The Memory Book by Lara Avery
|The Memory Book by Lara Avery|
|Reviewer: Jill Murphy|
|Summary: First person story of a progressive neurological disease told by the sufferer. Delicate, moving and beautifully written with a credible, interesting central character.|
|Buy? Yes||Borrow? Yes|
|Pages: 368||Date: January 2017|
|External links: Author's website|
Sam McCoy has her life all planned out. She is going to win the national debating competition, go to college in New York and become a human rights lawyer. She is so sure of this that it almost feels ordained. And she has worked for it too, sacrificing relationships and friendships in the service of ambition. You can imagine, then, that Sammie views a diagnosis of Niemann–Pick type C as little more than a rock in the road. She won't let a pesky health condition stand in her way.
The thing is, Niemann Pick type C isn't your average rock. It's a progressive neurological condition similar to dementia. Sufferers experience slurred speech, limb weakness, seizures, and, most significantly, progressive memory loss. And it's terminal.
The Memory Book charts Sam's battle with Niemann Pick in the form of a journal written by Sam to her future self. The entries are full of the things she wants to remember. They start out defiant and lucid and determined and, as the disease takes hold, less lucid passages follow. Some are contributed by her friends and family. Some are clear and some are confused. But the narrative flows nonetheless.
After The Fault in Our Stars, there have been many stories of teens with terminal illness and, hard-hearted as it sounds, I do wonder whether the market is becoming overheated. But The Memory Book was lovely to read and didn't feel like a cookie-cutter novel at all. Sam is a great central character. She's so driven and determined to succeed that she has ended up quite isolated. She isn't, as we find so often, the victim of high school mean girls. She's brought her isolation on herself in that she has deliberately sacrificed popularity for success. You've no time to be a good friend if all you care about is winning the debating final and becoming class valedictorian. Part of Sam's Niemann Pick journey is coming to terms with this and mending some fences. So throughout the book, she blossoms as she fades and it's really tremendously touching.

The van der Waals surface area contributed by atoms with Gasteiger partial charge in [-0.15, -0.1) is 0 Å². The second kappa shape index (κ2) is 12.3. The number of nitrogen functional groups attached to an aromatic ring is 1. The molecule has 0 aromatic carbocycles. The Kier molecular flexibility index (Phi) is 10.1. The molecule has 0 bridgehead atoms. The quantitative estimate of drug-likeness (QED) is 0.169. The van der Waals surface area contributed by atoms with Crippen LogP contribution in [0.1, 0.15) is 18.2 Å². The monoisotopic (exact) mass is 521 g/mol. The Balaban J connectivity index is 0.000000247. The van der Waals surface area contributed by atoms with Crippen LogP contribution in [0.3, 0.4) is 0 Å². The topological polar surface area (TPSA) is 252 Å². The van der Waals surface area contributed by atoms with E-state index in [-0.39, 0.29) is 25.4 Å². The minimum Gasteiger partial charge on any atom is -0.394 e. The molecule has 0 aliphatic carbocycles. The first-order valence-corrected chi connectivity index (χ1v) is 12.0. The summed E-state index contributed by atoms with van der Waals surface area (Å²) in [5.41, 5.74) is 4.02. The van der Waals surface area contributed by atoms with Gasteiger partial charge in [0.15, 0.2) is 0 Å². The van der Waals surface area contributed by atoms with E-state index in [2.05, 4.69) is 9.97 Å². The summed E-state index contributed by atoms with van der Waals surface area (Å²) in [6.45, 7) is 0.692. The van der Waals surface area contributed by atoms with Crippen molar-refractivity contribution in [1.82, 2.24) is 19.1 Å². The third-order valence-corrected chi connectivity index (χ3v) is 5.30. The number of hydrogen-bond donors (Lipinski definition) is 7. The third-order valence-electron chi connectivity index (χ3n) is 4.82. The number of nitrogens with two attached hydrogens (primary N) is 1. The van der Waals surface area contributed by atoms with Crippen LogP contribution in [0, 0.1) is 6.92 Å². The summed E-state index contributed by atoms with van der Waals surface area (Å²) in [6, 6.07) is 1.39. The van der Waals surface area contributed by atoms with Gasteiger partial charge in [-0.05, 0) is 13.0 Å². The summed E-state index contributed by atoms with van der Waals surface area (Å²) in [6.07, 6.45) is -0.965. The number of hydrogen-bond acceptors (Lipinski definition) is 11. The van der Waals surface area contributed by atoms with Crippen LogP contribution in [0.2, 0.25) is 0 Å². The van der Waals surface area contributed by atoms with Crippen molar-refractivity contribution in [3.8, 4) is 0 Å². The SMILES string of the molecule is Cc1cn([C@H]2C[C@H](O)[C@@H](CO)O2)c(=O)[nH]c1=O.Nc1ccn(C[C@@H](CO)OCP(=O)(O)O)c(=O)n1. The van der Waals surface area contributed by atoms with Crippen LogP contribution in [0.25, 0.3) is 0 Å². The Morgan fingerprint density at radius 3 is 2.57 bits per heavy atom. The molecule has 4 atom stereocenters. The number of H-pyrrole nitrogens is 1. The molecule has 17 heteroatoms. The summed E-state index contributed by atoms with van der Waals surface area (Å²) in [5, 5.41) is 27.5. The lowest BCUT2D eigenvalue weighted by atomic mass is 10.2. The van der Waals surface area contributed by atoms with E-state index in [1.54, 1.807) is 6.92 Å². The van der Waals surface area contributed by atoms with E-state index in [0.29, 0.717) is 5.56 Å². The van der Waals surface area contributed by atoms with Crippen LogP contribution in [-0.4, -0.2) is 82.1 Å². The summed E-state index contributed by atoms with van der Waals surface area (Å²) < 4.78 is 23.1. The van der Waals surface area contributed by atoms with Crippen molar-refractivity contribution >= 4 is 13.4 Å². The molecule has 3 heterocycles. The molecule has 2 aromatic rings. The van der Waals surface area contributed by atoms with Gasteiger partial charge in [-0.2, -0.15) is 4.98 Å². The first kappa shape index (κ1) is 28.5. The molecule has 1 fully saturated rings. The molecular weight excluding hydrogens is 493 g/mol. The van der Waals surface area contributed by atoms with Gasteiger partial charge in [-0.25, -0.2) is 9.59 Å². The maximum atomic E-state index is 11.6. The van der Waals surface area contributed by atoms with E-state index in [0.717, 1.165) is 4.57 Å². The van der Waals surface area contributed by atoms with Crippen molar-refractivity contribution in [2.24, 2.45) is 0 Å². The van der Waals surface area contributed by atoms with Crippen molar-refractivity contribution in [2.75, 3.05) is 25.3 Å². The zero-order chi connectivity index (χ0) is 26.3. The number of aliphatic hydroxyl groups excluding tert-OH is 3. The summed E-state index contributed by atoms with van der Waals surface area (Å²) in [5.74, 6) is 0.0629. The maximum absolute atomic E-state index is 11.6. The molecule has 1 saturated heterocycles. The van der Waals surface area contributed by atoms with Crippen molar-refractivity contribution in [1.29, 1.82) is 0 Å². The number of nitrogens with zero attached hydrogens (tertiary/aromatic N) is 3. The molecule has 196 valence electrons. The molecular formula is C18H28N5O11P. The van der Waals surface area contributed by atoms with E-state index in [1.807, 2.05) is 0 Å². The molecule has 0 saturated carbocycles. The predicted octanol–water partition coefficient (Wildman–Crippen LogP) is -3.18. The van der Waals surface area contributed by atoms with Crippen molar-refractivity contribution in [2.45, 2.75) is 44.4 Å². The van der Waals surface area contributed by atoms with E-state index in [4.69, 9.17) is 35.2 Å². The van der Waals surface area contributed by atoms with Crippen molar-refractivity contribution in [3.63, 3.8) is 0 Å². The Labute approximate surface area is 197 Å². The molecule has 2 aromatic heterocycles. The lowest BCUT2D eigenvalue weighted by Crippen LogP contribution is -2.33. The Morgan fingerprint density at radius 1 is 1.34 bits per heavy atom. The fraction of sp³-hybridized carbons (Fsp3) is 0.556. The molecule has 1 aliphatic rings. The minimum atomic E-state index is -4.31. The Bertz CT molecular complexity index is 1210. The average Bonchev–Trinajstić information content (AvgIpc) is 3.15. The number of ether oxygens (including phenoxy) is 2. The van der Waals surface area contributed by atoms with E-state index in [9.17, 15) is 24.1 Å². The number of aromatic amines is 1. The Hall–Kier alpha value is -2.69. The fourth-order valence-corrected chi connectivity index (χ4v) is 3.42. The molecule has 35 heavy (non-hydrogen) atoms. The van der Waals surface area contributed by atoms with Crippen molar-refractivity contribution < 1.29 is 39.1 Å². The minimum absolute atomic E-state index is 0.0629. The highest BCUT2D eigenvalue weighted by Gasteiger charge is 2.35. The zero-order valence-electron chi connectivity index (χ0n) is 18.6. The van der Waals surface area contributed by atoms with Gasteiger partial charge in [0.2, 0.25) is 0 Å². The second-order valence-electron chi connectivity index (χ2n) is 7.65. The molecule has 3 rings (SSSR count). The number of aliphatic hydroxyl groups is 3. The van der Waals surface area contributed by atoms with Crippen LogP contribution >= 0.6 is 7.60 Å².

The format is clever: because it's Sam's journal and Sam's memory is disappearing, it's clear that a great deal is happening that we don't get to read about, only infer. Avery handles with this great delicacy and grace and this first person view of things makes the book genuinely moving without ever succumbing to the saccharine.
If The Memory Book appeals to you, you could also look at Before I Die by Jenny Downham, which tells the story of the final few weeks in the life of a terminally ill adolescent. It's frank and open, dealing with every possible taboo subject, but it has great beauty and at times touches on profundity. There's also The One Memory of Flora Banks by Emily Barr, a spectacular exploration of memory, first love and family secrets. How can you find the boy you love if the only thing you can remember is kissing him?
You can read more book reviews or buy The Memory Book by Lara Avery at Amazon.co.uk.
You can read more book reviews or buy The Memory Book by Lara Avery at Amazon.com.